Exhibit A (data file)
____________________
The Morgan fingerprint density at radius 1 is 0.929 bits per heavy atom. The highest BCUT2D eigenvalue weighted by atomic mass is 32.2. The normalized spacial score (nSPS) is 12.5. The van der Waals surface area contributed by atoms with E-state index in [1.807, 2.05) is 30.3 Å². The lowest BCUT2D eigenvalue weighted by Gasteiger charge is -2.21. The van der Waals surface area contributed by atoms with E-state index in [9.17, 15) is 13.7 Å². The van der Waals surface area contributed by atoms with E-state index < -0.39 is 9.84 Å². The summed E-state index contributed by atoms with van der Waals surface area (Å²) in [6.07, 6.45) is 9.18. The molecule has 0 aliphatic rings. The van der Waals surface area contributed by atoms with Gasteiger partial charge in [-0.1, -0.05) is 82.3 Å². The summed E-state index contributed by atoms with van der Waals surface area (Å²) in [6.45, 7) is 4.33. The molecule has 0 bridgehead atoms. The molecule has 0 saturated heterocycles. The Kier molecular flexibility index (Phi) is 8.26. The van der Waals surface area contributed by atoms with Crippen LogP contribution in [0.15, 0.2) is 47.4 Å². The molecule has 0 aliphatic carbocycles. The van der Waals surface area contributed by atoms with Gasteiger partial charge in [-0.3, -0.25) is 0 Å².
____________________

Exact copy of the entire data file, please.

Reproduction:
The Morgan fingerprint density at radius 1 is 0.929 bits per heavy atom. The highest BCUT2D eigenvalue weighted by atomic mass is 32.2. The normalized spacial score (nSPS) is 12.5. The van der Waals surface area contributed by atoms with E-state index in [1.807, 2.05) is 30.3 Å². The lowest BCUT2D eigenvalue weighted by Gasteiger charge is -2.21. The van der Waals surface area contributed by atoms with E-state index in [9.17, 15) is 13.7 Å². The van der Waals surface area contributed by atoms with E-state index < -0.39 is 9.84 Å². The summed E-state index contributed by atoms with van der Waals surface area (Å²) in [6.07, 6.45) is 9.18. The molecule has 0 aliphatic rings. The van der Waals surface area contributed by atoms with Gasteiger partial charge in [-0.1, -0.05) is 82.3 Å². The summed E-state index contributed by atoms with van der Waals surface area (Å²) in [6.45, 7) is 4.33. The molecule has 0 bridgehead atoms. The molecule has 0 saturated heterocycles. The Kier molecular flexibility index (Phi) is 8.26. The van der Waals surface area contributed by atoms with Crippen LogP contribution in [0.15, 0.2) is 47.4 Å². The molecule has 0 aliphatic carbocycles. The van der Waals surface area contributed by atoms with Gasteiger partial charge in [-0.3, -0.25) is 0 Å².